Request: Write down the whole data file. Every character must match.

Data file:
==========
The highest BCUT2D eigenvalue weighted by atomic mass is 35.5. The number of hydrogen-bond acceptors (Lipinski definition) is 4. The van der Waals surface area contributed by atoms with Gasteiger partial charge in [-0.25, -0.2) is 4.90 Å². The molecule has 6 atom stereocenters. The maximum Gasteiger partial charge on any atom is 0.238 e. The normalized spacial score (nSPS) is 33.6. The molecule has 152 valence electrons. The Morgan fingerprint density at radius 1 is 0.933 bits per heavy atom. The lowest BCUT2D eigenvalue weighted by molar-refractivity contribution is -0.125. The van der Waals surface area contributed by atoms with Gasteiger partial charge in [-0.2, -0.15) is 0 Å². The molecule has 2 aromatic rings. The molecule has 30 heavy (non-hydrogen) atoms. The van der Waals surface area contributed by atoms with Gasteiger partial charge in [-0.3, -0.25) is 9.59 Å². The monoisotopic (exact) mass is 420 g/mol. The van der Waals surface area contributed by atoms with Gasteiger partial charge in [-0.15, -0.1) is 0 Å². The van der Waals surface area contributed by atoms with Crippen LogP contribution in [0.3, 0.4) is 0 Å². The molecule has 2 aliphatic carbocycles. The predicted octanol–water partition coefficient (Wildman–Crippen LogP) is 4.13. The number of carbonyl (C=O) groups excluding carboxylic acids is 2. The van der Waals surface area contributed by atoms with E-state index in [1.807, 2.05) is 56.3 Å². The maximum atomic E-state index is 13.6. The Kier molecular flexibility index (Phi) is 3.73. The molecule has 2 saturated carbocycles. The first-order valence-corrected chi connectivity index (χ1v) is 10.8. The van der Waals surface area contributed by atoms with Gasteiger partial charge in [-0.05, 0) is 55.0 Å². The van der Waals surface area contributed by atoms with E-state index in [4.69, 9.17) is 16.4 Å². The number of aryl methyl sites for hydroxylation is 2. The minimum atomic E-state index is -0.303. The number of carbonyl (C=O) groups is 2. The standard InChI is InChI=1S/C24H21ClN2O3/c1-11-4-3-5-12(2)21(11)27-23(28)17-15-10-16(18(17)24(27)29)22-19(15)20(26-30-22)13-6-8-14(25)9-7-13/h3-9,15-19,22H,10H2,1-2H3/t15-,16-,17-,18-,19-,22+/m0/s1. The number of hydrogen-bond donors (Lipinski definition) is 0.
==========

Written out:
The highest BCUT2D eigenvalue weighted by atomic mass is 35.5. The number of hydrogen-bond acceptors (Lipinski definition) is 4. The van der Waals surface area contributed by atoms with Gasteiger partial charge in [-0.25, -0.2) is 4.90 Å². The molecule has 6 atom stereocenters. The maximum Gasteiger partial charge on any atom is 0.238 e. The normalized spacial score (nSPS) is 33.6. The molecule has 152 valence electrons. The Morgan fingerprint density at radius 1 is 0.933 bits per heavy atom. The lowest BCUT2D eigenvalue weighted by molar-refractivity contribution is -0.125. The van der Waals surface area contributed by atoms with Gasteiger partial charge in [-0.2, -0.15) is 0 Å². The molecule has 2 aromatic rings. The molecule has 30 heavy (non-hydrogen) atoms. The van der Waals surface area contributed by atoms with Gasteiger partial charge in [-0.3, -0.25) is 9.59 Å². The monoisotopic (exact) mass is 420 g/mol. The van der Waals surface area contributed by atoms with Gasteiger partial charge in [-0.15, -0.1) is 0 Å². The van der Waals surface area contributed by atoms with Crippen LogP contribution in [0.3, 0.4) is 0 Å². The molecule has 2 aliphatic carbocycles. The predicted octanol–water partition coefficient (Wildman–Crippen LogP) is 4.13. The number of carbonyl (C=O) groups excluding carboxylic acids is 2. The van der Waals surface area contributed by atoms with E-state index in [1.807, 2.05) is 56.3 Å². The maximum atomic E-state index is 13.6. The Kier molecular flexibility index (Phi) is 3.73. The molecule has 2 saturated carbocycles. The first-order valence-corrected chi connectivity index (χ1v) is 10.8. The van der Waals surface area contributed by atoms with Gasteiger partial charge in [-0.05, 0) is 55.0 Å². The van der Waals surface area contributed by atoms with E-state index in [4.69, 9.17) is 16.4 Å². The number of aryl methyl sites for hydroxylation is 2. The minimum atomic E-state index is -0.303. The number of carbonyl (C=O) groups is 2. The standard InChI is InChI=1S/C24H21ClN2O3/c1-11-4-3-5-12(2)21(11)27-23(28)17-15-10-16(18(17)24(27)29)22-19(15)20(26-30-22)13-6-8-14(25)9-7-13/h3-9,15-19,22H,10H2,1-2H3/t15-,16-,17-,18-,19-,22+/m0/s1. The number of hydrogen-bond donors (Lipinski definition) is 0.